Daw-Ran Liou

Web Developer, Clojurist, Minimalist.

Domain Exploring with Clojure Spec

2019 October 17

I read a great article “Domain modelling with clojure.spec” by Adam Bard and started to use more clojure.spec for domain modeling. Here I want to share my process, which I called “Domain Exploring.” It really is just a combination of REPL-driven development with domain modeling in it’s essence.

Domain Modeling vs Exploring

From Wikipedia - Domain Model:

In software engineering, a domain model is a conceptual model of the domain that incorporates both behaviour and data.

Before we reach the...

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Re-frame Effects VS Coeffects

2019 August 13

When I first started using re-frame, I was a bit confused about what effects and coeffects are, or, what fxs and cofxs are. They both seemed to relate to the “Side Effects” (or “Effects”) functional programmers dislike. It was hard for me to distinguish them.

Before you read on, if you’ve never came across re-frame’s official documentation or the cljdoc page, please start there. They are fantastic resources. However, if you find yourself need some more examples or direct comparisons to help you...

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How I built Bex

2019 August 8

In this article, I’d like to share with you the technologies and services that I use to create Bex. If you are, and I assume you are, a programmer, Bex is simply a personal online markdown text editor.


  1. Site: Hugo + vanilla JS, deployed to Netlify
  2. App: ClojureScript, Re-frame, Shadow CLJS, also deployed to Netlify
  3. Authentication and database: Firebase
  4. Payment: Stripe + Netlify Functions
  5. (CSS: Tachyons!)

Site structure

# Site:
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Inspect Java Objects with Clojure

2019 February 9

The more I work with Clojure, the more frustration I found to work with Java objects. Mostly, it feels an unnecessary process to go through the class definition to find the getter methods to access the data I want, especially when the data is buried under multiple layers of classes deep.

In this article, I’ll explain a recipe to create a graphical inspector UI to explore Java objects, frustration free! The key is to use the clojure.inspector for the visualization and clojure.org/java.data for recursively converting Java beans to Clojure data structure.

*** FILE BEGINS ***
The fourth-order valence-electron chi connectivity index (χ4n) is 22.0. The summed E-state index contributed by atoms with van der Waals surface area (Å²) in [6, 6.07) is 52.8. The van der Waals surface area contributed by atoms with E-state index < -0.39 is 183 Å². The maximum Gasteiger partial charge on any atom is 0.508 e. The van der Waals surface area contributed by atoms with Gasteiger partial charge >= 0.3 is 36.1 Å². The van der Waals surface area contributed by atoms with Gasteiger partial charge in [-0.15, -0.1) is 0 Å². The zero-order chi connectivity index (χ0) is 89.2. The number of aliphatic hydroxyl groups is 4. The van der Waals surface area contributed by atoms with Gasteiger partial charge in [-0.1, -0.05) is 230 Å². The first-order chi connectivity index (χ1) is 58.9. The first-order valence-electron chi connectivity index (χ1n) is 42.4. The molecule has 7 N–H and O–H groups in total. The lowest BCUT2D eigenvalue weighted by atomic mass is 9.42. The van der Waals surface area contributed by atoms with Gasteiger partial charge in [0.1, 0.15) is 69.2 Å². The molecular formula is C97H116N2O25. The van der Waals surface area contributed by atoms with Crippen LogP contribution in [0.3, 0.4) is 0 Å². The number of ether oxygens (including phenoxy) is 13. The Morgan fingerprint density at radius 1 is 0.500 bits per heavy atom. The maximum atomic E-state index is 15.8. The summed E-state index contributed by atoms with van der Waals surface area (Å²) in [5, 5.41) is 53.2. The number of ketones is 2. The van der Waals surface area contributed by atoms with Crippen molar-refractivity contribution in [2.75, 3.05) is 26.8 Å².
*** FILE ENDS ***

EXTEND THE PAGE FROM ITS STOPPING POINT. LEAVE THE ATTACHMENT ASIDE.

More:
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Tachyons CSS Framework / Library Review

2019 February 2

I’ve tried to learn many CSS frameworks (Bootstrap, Foundation, and Bulmar) over the years. They never really clicked and styling felt just as painful as ever. But this has changed since I learned about Tachyons. First introduced by Martin Klepsch (thanks Martin!), I learned and started to use Tachyons since late 2018 for the Cljdoc.org project [1]. This is the only CSS framework / library that fit my brain and my workflow. If you are struggling with learning any CSS framework, I hope I could shed some lights by introducing you Tachyons.

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Interop legacy Java project with Clojure

2019 January 31

Recently I got the chance to work on a new feature for our existing Java project. The feature itself is a project that set out to be a general-purpose asynchronous data logging library that can be used company-wide, shared with other projects. I was very into Clojure these days. Learning Clojure has this side effect of mutating your brain to view programming difference. At the meanwhile changing your taste of choosing a programming language. (Please be Clojure!)

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Decode your phone number with Clojure

2018 April 30

The original article was shared on my Medium

The inspiration of this article came from the Cousera course, Functional Programming in Scala. I basically translate the Scala program in section 6 into the Clojure version you’re about to see. Kudos to Martin Odersky.

You might have seen ads with interesting phone numbers like: 1–800-FLOWER, 1–800-FREE-411, or 1–800-GOT-JUNK. Those are called phonewords, or mnemonic phone numbers. It’d be awesome to have a memorable phone number like 1–RANDY-DA-MAN. However, maybe your phone number already has a meaning. How cool is it to figure it out, well, using Clojure?

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What is it like to start a study group at work

2018 April 24

Have you ever had the feeling that you got so passionate about something that you have to share it to everyone around you? You gotta force people to be passionate about it, am I right? I was so thrilled about Python two years ago, on the day I finally understood what list comprehension is. I had never knew programming could be so… enjoyable. Gradually from chit-chatting with colleagues, to going to a local meetup group and writing blog posts, I wish to find yet another way to share this amazing technology and to help people. So I thought about starting a Python study group in my workplace..

..And I started a Python study group in my workplace 30 minutes later. This is what happened in the 30 minutes:

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Don’t think. Just write the code!

2018 April 2

Imaging you are given a brand new web project, some vague requirements, and a ton of freedom to choose the technical stacks, will you take it? My answer while a couple of months back was… “Hell yeah!” Even though I had never really worked on a real-world project except the blog app that was taught a thousand times from online tutorials.

It had been a wonderful journey, with struggles, of course. I would love to share what I learned. Hope it sheds some lights on your coding journey too. To set the expectation right, let me give you some idea of my experience level before I started the project.

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